This study is conducted in the pediatric department of the Hadramout University hospital in Mukalla city where there are 252 admitted neonates out of the total 1975 admitted children in the hospital during the study period giving the proportion of neonatal admissions among the total pediatric admission in the hospital to 12.8%. The study focused on the cases of neonatal sepsis; out of the admitted 252 neonates there were 93 neonates diagnosed clinically as having neonatal sepsis that means the proportion of neonatal sepsis among all admitted neonates in the University hospital of Mukalla was 37%. Most of the neonatal sepsis cases were males (64.5%) having early neonatal sepsis (73%) and coming from urban areas of Mukalla (65%) (Table1).
Characteristics  No of Neonates  %
 Male  60  64.5%
Female  33  35.5%
Total  100  100%
 Urban  61  65.6%
Rural  32  34.4%
Total  93  100%
Gestational age at birth    
Full term  78  83.9%
Preterm  15  16.1%
- Total  93  100%
Birth weight    
Low birth weight  34  36.6%
Norma birth weight  59  63.4%
Total 93 100%
Place of birth Home  42  45.2%
Hospital  51  54.8%
Total  93  100%
Word ICU  31  31.3%
Pediatric  62  68.7%
Total  93  100%
Age at onset of sepsis    
Early  68  73%
Late  25  27%
Total  93  100%
Table 1: Description of the studied neonates with neonatal sepsis, University Hospital, Mukalla, 2016.
The study showed that, most common clinical manifestations suggestive of sepsis were fever (57%), Poor of feeding (57%), difficulty of breathing (29%), jaundice (22.6%), cyanosis (12.6%), hypotonia (20%), diarrhea and Abnormal movement (Table2). Neonatal sepsis is classified by the age at onset of sepsis into two categories: early onset disease (EOD) and late onset disease (LOD). The EOD is the onset of neonatal sepsis during the first 7 days of life, The LOD is the onset of neonatal sepsis during the period of 8-28 days of neonate age. EOD in this study represented in 71% of the studied neonates while LOD is present in 29% of them (Figure1). Case fatality rate due to neonatal sepsis is high in Hadramout University hospital (26%), (Figure 2) with significant difference according to the period of onset of sepsis (P-value < 0.05) (Table 4).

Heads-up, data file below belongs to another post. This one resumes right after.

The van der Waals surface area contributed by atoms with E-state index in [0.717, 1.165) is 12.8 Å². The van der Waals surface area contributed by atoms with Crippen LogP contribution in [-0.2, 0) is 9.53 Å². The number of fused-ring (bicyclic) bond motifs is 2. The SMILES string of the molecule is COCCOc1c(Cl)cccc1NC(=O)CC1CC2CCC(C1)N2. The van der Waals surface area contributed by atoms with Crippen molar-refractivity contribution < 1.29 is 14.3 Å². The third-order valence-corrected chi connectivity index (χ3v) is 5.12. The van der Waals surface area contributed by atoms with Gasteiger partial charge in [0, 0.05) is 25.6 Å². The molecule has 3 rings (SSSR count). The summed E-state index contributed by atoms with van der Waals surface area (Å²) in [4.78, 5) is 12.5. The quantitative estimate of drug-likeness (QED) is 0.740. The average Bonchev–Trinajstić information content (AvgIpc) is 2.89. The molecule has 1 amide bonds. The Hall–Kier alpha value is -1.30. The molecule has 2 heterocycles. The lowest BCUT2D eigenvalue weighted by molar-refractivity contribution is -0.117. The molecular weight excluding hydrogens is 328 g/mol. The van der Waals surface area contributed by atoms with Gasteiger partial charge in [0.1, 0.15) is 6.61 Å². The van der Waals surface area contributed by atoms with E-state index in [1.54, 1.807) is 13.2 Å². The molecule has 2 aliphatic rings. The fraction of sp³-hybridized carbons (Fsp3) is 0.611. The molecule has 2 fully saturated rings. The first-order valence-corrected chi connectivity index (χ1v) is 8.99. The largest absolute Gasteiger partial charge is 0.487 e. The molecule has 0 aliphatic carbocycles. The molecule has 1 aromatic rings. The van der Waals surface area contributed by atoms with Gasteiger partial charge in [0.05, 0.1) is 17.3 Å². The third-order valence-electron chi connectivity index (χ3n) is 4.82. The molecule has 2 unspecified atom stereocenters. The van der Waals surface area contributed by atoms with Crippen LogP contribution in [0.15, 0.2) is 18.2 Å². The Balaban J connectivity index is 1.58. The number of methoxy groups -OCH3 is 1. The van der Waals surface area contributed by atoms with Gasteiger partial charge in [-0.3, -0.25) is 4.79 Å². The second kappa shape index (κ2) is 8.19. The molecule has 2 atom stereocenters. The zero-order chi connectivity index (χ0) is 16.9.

Clinical signs/accompanied diagnoses No.%
Fever 53 57
Vomiting 7 7.5
Poor of feeding 53 57
Difficulty of breathing 27 29
Jaundice 21 22.6
Cyanosis 12 12.9
Abnormal movement 13 14
Hypotonia 19   20
Diarrhea 6 6.5
bulging of anterior fontanel 8 8.5
Other* 26 28
Table 2: Clinical manifestations reported in the total 93 neonates diagnosed clinically as having neonatal sepsis, The University Hospital, Mukalla 2016.
Figure 1: Classification of the studied neonates by their ages at onset of sepsis.
Figure 2: Prognosis of neonatal sepsis among neonates admitted to Hadramout University Hospital, 2015.
Regarding management of neonatal sepsis in University hospital of Mukalla; the most commonly antibiotics prescribed by pediatricians in the hospital were single antibiotic (50/93, 53.8%) and the frequently prescribed single antibiotic was ampicillin (23/50, 46%) and it found that it is effective. In the case of mixed antibiotics prescribed (43, 46.2%); and mostly in the form of ampicillin with cefotaxime (23/43, 53.49%). Other antibiotics prescribed were: Amikacin, cefotaxime, Cefuroxime and Vancomycin. (Table 3). In this study; we are able to describe the relation of certain neonatal and maternal characteristics on the age at onset of neonatal sepsis but unfortunately no statistical association were exist (Tables 4 & 5).
Antibiotic No of neonates %
Ampicillin 53 57%
Amikacin 20 21.5%
Cefotaxime 53 57%
Cefuroxime  4  4.3%
Vancomycin 12 12.9%
Table 3: Types and Frequency of antibiotics prescribed for treatment of neonatal sepsis either as a single or mixed, The University hospital of Mukalla 2016.
Characteristics Early neonatal sepsis
n=68 (%)
Late neonatal sepsis
n=25 (%)
- Male 42 (70%) 18 (30% 60 0.4
- Female 26 (78.9%) 7 (21.1%) 33  
- Urban 47 (77%) 14 (23%) 61 0.2
- Rural 21 (65.6%) 11 (34.4%) 32  
Place of delivery        
- Home 28 (66.6%) 14 (33.4%) 42 0.2
- Hospital 40 (78.4%) 11 (21.6%) 51  
Mode of delivery        
- Vaginal 59 (70.2%) 25 (29.8%) 84 0.1
- LSCS  9 (100%)  0 (0%)  9  
Gestational age at birth        
- Full-term 56 (71.8%) 22 (28.2%) 78 0.5
-Preterm 12 (80%)  3 (20%) 15  
Birth weight        
- Low birth weight 27 (79.4%)  7 (20.6%) 34 0.3
- Normal birth weight 41 (69.5%) 18 (30.5%) 59  
Days of hospital stay        
1-7days 53 (71.6%) 18 (28.4%) 74 0.7
8-14 days 11 (64.7%)  6 (35.3%)  17  
15-21 days  4 (80%)  1 (20%) 5  
Neo (n = 68) † natal outcome        
- Cured 34 (68%) 16 (32%) 50 0.03‡
- Died 17 (94.4%) 1 (5.6%) 18  
*chi square test was used with 0.05 significance level‡ Fischer exact test is used
†15 cases not included in this analysis because no data documented about the outcome of treatment
Table 4: Relationship between age at onset of the neonatal sepsis and certain neonatal characteristics, University Hospital, Mukalla, 2015.
Maternal factors Early neonatal sepsis
N = 68 (%)
Late neonatal sepsis
N = 25 (%)
N = 93
Place of delivery        
- Home 28 (66.6%) 14 (33.4%) 42 0.2
- Hospital 40 (78.4%) 11 (21.6%) 51  
Mode of delivery